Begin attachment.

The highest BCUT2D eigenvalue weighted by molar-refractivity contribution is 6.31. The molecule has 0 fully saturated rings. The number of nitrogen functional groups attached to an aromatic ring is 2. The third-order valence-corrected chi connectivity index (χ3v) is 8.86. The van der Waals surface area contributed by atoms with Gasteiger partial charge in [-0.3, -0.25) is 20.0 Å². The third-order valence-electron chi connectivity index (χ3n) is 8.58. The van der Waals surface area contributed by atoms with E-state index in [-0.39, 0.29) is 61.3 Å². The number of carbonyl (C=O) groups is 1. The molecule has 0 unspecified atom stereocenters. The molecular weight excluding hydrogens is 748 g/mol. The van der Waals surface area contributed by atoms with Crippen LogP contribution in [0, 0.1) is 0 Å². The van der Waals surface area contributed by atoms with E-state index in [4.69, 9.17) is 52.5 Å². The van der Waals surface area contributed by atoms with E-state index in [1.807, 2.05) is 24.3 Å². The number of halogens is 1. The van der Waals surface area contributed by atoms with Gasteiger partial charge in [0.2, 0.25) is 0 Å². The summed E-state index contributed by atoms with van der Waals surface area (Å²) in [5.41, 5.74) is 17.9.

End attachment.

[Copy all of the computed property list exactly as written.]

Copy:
The highest BCUT2D eigenvalue weighted by molar-refractivity contribution is 6.31. The molecule has 0 fully saturated rings. The number of nitrogen functional groups attached to an aromatic ring is 2. The third-order valence-corrected chi connectivity index (χ3v) is 8.86. The van der Waals surface area contributed by atoms with Gasteiger partial charge in [-0.3, -0.25) is 20.0 Å². The third-order valence-electron chi connectivity index (χ3n) is 8.58. The van der Waals surface area contributed by atoms with E-state index in [-0.39, 0.29) is 61.3 Å². The number of carbonyl (C=O) groups is 1. The molecule has 0 unspecified atom stereocenters. The molecular weight excluding hydrogens is 748 g/mol. The van der Waals surface area contributed by atoms with Crippen LogP contribution in [0, 0.1) is 0 Å². The van der Waals surface area contributed by atoms with E-state index in [4.69, 9.17) is 52.5 Å². The van der Waals surface area contributed by atoms with E-state index in [1.807, 2.05) is 24.3 Å². The number of halogens is 1. The van der Waals surface area contributed by atoms with Gasteiger partial charge in [0.2, 0.25) is 0 Å². The summed E-state index contributed by atoms with van der Waals surface area (Å²) in [5.41, 5.74) is 17.9.